A federal judge will require further evidence before deciding whether federal management of wild horses unlawfully harmed threatened steelhead in Oregon's Malheur National Forest.
Rancher Loren Stout of Dayville, Ore., contends that the U.S. Forest Service has violated the Endangered Species Act by allowing too many wild horses to "take" the federally protected fish by harming its habitat.
He alleges the horses cause damage to streams, resulting in grazing curtailments in the area.
U.S. District Judge Ancer Haggerty recently heard oral arguments in the case in Portland and has decided that there "are legitimate and material disputes" over the methods of assessing habitat damage.
"These disputes cannot be resolved on summary judgment, and require the benefit of live testimony and exhibits during trial," said Haggerty in a ruling April 24.
The percentage of a stream bank altered by hooves, known as bank alteration, is used to gauge damage to habitat.
Caroline Lobdell, an attorney for Stout, said her client believes that standard should apply equally to horses as well as cattle.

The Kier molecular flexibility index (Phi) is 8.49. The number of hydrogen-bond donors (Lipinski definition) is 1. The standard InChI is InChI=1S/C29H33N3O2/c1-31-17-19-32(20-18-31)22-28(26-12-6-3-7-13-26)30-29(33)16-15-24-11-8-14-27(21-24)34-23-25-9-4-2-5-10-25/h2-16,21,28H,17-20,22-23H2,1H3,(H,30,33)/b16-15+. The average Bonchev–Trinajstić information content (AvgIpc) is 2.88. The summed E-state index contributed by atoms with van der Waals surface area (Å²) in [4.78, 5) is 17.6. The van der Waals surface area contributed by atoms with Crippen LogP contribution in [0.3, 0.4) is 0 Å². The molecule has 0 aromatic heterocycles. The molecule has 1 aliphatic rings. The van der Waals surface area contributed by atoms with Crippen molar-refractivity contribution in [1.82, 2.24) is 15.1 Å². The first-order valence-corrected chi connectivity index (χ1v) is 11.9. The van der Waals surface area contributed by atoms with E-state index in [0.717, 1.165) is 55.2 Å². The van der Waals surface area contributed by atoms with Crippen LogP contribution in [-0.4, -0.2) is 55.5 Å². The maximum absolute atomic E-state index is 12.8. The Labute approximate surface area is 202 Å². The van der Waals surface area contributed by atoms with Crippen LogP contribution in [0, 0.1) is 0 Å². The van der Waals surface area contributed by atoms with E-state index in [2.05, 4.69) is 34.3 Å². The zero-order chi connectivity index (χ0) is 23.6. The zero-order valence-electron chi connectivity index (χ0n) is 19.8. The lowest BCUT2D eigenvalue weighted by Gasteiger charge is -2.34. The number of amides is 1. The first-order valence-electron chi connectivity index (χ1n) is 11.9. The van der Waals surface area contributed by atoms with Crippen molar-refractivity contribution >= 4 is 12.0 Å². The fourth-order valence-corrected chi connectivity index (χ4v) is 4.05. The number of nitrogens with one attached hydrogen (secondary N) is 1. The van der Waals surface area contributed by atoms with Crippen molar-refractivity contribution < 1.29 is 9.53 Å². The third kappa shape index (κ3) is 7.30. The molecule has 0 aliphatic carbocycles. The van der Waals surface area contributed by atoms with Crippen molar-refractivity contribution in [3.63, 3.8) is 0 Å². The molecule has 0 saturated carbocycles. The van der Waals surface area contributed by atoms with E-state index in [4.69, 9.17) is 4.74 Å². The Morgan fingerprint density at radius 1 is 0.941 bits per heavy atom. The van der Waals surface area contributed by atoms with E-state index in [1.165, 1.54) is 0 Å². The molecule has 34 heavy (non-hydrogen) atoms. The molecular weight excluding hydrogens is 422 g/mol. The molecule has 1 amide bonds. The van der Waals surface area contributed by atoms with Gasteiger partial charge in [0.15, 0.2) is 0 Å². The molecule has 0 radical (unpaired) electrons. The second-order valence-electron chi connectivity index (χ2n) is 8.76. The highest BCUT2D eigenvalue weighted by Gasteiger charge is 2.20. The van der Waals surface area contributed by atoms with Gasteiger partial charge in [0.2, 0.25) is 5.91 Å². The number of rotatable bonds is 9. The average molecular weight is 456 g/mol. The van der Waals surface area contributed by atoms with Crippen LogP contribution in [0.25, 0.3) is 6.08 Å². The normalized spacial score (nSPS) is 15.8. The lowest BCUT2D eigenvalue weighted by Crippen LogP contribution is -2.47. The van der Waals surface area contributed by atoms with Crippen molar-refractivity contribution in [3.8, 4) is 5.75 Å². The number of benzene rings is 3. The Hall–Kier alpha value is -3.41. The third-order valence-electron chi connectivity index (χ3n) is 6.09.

"We don't think there ought to be a double standard," she said.
In the same ruling, Haggerty rejected Stout's claims that the Forest Service's policies violate laws governing the management of wild horses and forests.
The agency acted within its discretion by setting the appropriate management level within the Murderers Creek allotment of the national forest at 100 head, the judge said.
The Forest Service didn't act unlawfully by allowing the herd to exceed that level, given the agency's budgetary constraints and the cost of horse gatherings, he said.
There are currently an estimated 200 horses on the allotment, down from about 400 six years ago.
Last year, Stout won a victory in the case when the judge ordered the agency to consult with the National Marine Fisheries Service about the wild horse plan's effects on steelhead under the Endangered Species Act.
-- Mateusz Perkowski